Most studies in the US have used income [10, 11] and education [5, 12] as socioeconomic indicators to assess the association between lower socioeconomic position and lower rates of dentist visits, but there is limited information on other socioeconomic indicators, such as wealth, which measures accumulated assets rather than income alone. Yet there are arguments that health studies should include wealth as a socioeconomic indicator [13]. The wealth index has been widely used as a proxy of socioeconomic position in studies conducted in low- and middle-income settings. Based on methodology developed by Filmer and Pritchett [14], the index combines data on durable assets (car, refrigerator, and television), housing characteristics (dwelling floor and roof material), and access to services (drinking water source and electricity supply) and uses Principal Component Analysis to generate weights for household assets [14, 15]. However, in the US setting, where most households have durable assets and access to electricity and water supplies, it may be more appropriate to measure wealth differently, by combining income and assets such as cars, homes, savings, and stocks.

Even though income and wealth are positively correlated, they measure different things. For example, older adults may have little income but may have accumulated substantial wealth, through a combination of a lifetime of work and/or inheritance from ancestors. Recent immigrants and racial minorities, even those with high incomes, may be less likely to have significant familial or inherited wealth [16]. Income and occupation status among retired people lose their significance as measures of socioeconomic position and wealth becomes more important [17, 18]. Another example of the difference between income and wealth has been shown in studies using home ownership as a measure of wealth. Home owners may have more income to spend on health care than non-home owners because non-home owners still have to make rent payments [19]. Most recently, wealth rather than income was reported to be more sensitive as an indicator of socioeconomic disparity in health-related outcomes [13]. However, the best choice of socioeconomic measure will depend upon the purpose of the analysis and the policy context.

The purpose of this study is to improve understanding of income and wealth as correlates of socioeconomic disparity in dentist visits among adults in the US so that policy makers may be better informed about targeting interventions to improve access to dental care. The objective is to assess how two socioeconomic status measures, income and wealth, compare as correlates of socioeconomic disparity in dentist visits among adults in the US.

Methods

Data source

Data from the 2011–2014 National Health and Nutrition Examination Survey (NHANES) were used for this study. NHANES is a cross-sectional survey conducted by the National Center for Health Statistics (NCHS) of the Centers for Disease Control and Prevention (CDC) that uses a stratified, multistage sampling design to obtain a representative probability sample of non-institutionalized, civilian population of all ages in the US. NHANES data are used to assess the health, nutritional status and health behaviors of the eligible population using self-reported responses, standardized physical examinations and laboratory tests. The NHANES protocol was developed and reviewed to be in compliance with the HHS Policy for Protection of Human Research Subjects (45 CFR part 46). The protocol was approved by the NCHS Research Ethical Review Board and underwent annual review. Sample persons were informed of the survey process and their rights as a participant by interviewers and by written materials. Written informed consent was freely obtained from each individual participant. Only de-identified observations were used and presented in aggregated summary form. The current study combined the 2011–2012 and 2013–2014 NHANES cycles to derive a study sample covering the 2011–2014 period. Data from both cycles were collected via in-home interviews, with health examinations and laboratory tests conducted in mobile examination centers (MEC). Data for this analysis were obtained from responses to the home interviews and results from the dental examinations. The home interviews used a structured questionnaire that assessed demographic and socioeconomic characteristics and various health-related issues, including oral health. The dental examinations were conducted by trained dentists in the MEC on all eligible participants aged 1 year and older. The 2011–2012 and 2013–2014 NHANES data sets followed the same protocols and are in the public domain, analyzed using only de-identified observations and presented in aggregated summary form. Further details on NHANES survey sample design are provided elsewhere [20].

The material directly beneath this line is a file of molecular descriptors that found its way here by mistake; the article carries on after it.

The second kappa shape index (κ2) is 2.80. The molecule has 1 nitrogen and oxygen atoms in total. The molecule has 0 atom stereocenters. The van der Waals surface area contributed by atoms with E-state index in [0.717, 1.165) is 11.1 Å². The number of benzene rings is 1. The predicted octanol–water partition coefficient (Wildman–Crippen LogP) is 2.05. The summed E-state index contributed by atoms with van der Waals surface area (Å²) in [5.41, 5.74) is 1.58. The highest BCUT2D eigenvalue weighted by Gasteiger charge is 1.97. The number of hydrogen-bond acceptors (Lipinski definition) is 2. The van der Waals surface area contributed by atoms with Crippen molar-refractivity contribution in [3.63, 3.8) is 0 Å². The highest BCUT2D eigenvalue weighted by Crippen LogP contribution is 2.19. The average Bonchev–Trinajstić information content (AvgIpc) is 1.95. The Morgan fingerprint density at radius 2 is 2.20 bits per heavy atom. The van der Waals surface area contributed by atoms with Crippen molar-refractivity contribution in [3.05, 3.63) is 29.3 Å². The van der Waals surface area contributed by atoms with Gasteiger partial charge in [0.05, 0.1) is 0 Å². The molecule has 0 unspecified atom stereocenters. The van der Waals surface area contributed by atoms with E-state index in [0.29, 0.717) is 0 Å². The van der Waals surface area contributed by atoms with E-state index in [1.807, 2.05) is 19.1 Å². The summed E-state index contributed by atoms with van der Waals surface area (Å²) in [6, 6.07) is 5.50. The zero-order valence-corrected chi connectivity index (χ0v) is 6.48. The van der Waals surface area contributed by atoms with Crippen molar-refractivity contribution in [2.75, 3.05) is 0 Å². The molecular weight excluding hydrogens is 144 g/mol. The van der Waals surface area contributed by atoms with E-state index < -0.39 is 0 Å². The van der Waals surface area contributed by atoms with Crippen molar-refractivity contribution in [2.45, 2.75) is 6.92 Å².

Study population